Jonah Lehrer and Tom H. C. Anderson Discuss How We Decide
Today I’m talking to Jonah Lehrer who has written several books on Neuroscience and was recently interviewed on the Colbert Report:
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He believes his new book, How We Decide, may be very relevant to Marketing professionals. I think perhaps some of us in market research are probably Neuroscientists too, so today I asked him a few questions.
TOM: What I love about your work is that you ask why a lot: Why does veal stock and MSG taste so good? why is a certain piece of music or art so popular? I don’t think we as market researchers do this enough. That is identify something that works really well and figure out everything about it, deconstruct, and then re-engineer it if you will. Can you give us some tips on how to best go about this? How do you identify a topic of interest?
JONAH: I think the key is to ask very obvious questions. Why do we still read Shakespeare? Why do we stare at Jackson Pollack paintings (they’re just conglomerations of dripped paint) or pay tens of millions for a Mark Rothko canvas? Why are Kanye West’s samples so captivating to the acoustic cortex? Artists are constantly being forced to reverse-engineer the brain. By reverse-engineering the art - by trying to understand why, exactly, it resonates with us - we can learn about the mind.
And, of course, this isn’t just true for art. The same principle can be applied to marketing. Pick a successful ad campaign and try to figure out why it works.
TOM: How can you go about uncovering the secrets about why it works?
JONAH: That’s the hard part. I’m afraid my advice is pretty pedestrian: Do some research, read some science papers, talk to some scientists. Great art and successful ads rarely work for simple reasons.
TOM: You’ve researched the history of “taste of deliciousness” (MSG) or the ‘Umami receptor’ in humans. Did marketers leverage this knowledge effectively? How does the MSG backlash play into this. What should food marketers do?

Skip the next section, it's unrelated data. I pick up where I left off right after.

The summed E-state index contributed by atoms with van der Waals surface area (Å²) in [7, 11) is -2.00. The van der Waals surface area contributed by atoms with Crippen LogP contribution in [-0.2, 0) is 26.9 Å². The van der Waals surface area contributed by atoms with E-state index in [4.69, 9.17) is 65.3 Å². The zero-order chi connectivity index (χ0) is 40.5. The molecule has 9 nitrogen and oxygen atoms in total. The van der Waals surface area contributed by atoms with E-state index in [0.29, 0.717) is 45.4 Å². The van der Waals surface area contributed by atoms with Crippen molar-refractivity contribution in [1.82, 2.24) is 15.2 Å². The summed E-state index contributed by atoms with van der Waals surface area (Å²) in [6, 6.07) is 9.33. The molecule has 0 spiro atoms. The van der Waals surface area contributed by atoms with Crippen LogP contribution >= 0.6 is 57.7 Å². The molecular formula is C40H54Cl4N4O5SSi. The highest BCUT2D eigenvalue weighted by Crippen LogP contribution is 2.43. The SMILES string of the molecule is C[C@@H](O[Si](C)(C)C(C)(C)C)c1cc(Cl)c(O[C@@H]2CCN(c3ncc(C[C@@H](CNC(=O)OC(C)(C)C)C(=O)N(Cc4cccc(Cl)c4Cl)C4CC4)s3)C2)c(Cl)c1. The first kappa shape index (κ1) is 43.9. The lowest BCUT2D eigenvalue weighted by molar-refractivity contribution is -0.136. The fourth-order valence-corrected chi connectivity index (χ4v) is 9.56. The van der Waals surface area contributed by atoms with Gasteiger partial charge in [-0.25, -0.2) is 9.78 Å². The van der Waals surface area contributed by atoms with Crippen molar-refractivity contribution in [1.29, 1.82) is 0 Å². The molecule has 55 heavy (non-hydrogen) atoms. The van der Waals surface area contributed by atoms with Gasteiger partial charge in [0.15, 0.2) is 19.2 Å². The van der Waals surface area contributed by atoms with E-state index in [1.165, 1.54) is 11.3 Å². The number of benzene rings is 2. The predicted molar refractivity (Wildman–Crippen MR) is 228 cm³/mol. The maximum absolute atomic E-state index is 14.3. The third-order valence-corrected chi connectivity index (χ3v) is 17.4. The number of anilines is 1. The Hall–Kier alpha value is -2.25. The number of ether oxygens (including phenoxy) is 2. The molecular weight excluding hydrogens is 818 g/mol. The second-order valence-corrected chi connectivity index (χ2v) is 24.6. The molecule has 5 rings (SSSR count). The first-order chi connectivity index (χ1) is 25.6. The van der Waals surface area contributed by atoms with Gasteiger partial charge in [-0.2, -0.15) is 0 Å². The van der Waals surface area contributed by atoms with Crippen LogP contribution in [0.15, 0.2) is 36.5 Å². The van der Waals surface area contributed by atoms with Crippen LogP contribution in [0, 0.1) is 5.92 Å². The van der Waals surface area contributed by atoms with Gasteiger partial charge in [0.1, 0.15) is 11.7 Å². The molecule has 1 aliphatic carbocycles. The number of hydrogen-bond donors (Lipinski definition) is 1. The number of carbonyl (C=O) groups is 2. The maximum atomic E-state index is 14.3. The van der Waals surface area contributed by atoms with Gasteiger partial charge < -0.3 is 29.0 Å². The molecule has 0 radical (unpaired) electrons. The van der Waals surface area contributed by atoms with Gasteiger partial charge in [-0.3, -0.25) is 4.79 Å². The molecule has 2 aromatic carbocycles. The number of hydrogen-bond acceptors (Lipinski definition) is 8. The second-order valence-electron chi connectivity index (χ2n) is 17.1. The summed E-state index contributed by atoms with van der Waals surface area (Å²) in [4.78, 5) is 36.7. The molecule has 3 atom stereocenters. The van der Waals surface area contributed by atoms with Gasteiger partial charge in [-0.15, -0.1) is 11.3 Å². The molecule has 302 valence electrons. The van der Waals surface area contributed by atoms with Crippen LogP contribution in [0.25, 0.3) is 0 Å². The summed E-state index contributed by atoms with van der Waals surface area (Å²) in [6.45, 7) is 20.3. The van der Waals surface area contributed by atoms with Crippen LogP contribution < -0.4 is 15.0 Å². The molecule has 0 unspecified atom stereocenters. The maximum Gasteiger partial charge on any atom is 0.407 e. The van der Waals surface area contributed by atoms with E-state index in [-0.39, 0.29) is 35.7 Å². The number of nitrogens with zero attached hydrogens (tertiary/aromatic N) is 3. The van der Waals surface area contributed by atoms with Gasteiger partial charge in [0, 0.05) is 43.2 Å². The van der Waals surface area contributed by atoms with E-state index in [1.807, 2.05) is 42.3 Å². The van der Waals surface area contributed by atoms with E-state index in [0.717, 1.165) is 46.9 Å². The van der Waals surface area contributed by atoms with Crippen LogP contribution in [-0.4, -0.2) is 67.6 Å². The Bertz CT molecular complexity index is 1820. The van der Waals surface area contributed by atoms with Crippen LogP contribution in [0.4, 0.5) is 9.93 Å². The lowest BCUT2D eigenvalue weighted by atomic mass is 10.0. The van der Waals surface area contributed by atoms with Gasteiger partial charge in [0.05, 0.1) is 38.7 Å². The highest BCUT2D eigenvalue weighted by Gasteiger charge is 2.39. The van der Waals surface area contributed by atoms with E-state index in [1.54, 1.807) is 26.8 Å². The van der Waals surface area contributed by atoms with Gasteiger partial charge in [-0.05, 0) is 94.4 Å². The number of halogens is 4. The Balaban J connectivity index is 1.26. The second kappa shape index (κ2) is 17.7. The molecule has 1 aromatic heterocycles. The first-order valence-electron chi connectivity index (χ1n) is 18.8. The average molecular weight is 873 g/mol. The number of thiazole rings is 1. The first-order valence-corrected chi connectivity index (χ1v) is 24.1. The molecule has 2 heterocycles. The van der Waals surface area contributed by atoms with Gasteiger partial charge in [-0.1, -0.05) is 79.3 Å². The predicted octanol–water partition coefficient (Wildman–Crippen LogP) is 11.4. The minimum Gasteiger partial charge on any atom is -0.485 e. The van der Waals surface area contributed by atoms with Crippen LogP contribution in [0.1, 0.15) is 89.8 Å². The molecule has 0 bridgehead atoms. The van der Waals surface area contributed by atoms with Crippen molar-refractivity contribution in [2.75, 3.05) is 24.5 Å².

JONAH: Well, I think food companies were certainly there long before scientists. When scientists were still denying the possibility of a fifth taste sensation, big food companies were putting MSG into everything from Campbell’s soup to chicken boullion cubes to Ritz crackers. They knew this white powder tasted delicious, even if they couldn’t explain why.
TOM: You’ve said “The Future of Science is Art”, I think I agree that the mix is at least 50/50 if not a little more weighted towards the art. But can you elaborate a little on what you mean?
JONAH: I think we need to find a place for the artist within the experimental process. The current constraints of science make it clear that the breach between our two cultures is not merely an academic problem that stifles conversation at cocktail parties. Rather, it is a practical problem, and it holds back science’s theories. If we want answers to our most essential questions, such as “Where does consciousness come from?”, then we will need to bridge our cultural divide. By heeding the wisdom of the arts, science can gain the kinds of new insights and perspectives that are the seeds of scientific progress. If nothing else, artists can teach scientists to ask better questions.
TOM: You’ve said the brain looks for/likes patterns (Music etc.). As a market researcher and data miner I can relate as that’s what we spend most of our time looking for as well. I also see that humans are so in need of patterns to understand things around them that they often create patterns where there are none, that’s why statistics are useful as a check. What I’m wondering is, how can we leverage this need with consumers? Can we give them, or tease them with patterns to increase loyalty or purchasing? If so what would they look like?
JONAH: I actually think the easiest way to manipulate this to deviate from the patterns we expect. Once a pattern becomes predictable, the brain starts to ignore it. We get bored; attention is a scare resource, so why waste it on something that’s perfectly predictable. My favorite ads are full of surprise - that’s why I watch them and remember them.
TOM: Do we all have the same brains or do different peoples brain crave different things? I’m wondering how this works into customer segmentation? From a Neuroscience perspective, do we tend to make decisions similarly or are their huge differences between people within similar cultures and/or of different cultures?
JONAH: People are astonishingly different. The brain is a plastic thing, which means that people raised in different cultures will have brains that are wired differently. The end result is a different set of desires. When I listen to the minor chords of Indian music, I hear dissonance. I’m sure Indians think the same thing about Bach.
TOM: In testing new product concepts in market research one of the key questions is usually, “how new and different is this…?”. Are there any brands/products that have done a good job walking the line between new and different and familiar (patterns)? Others that you think have gone too far?
JONAH: The first product that comes to mind is the iPhone. On the one hand, it pioneered a new touch interface. It was new and exciting. And yet, at the same time, the new interface was also completely intuitive, so that it didn’t take hours and hours to figure out. That, to me, is the ideal: to make something new - novelty triggers a rush of pleasurable dopamine - but not to make the newness a frustrating experience.
For those who want to learn more about Jonah’s thoughts on NeuroScience and how we decide you can visit his blog here.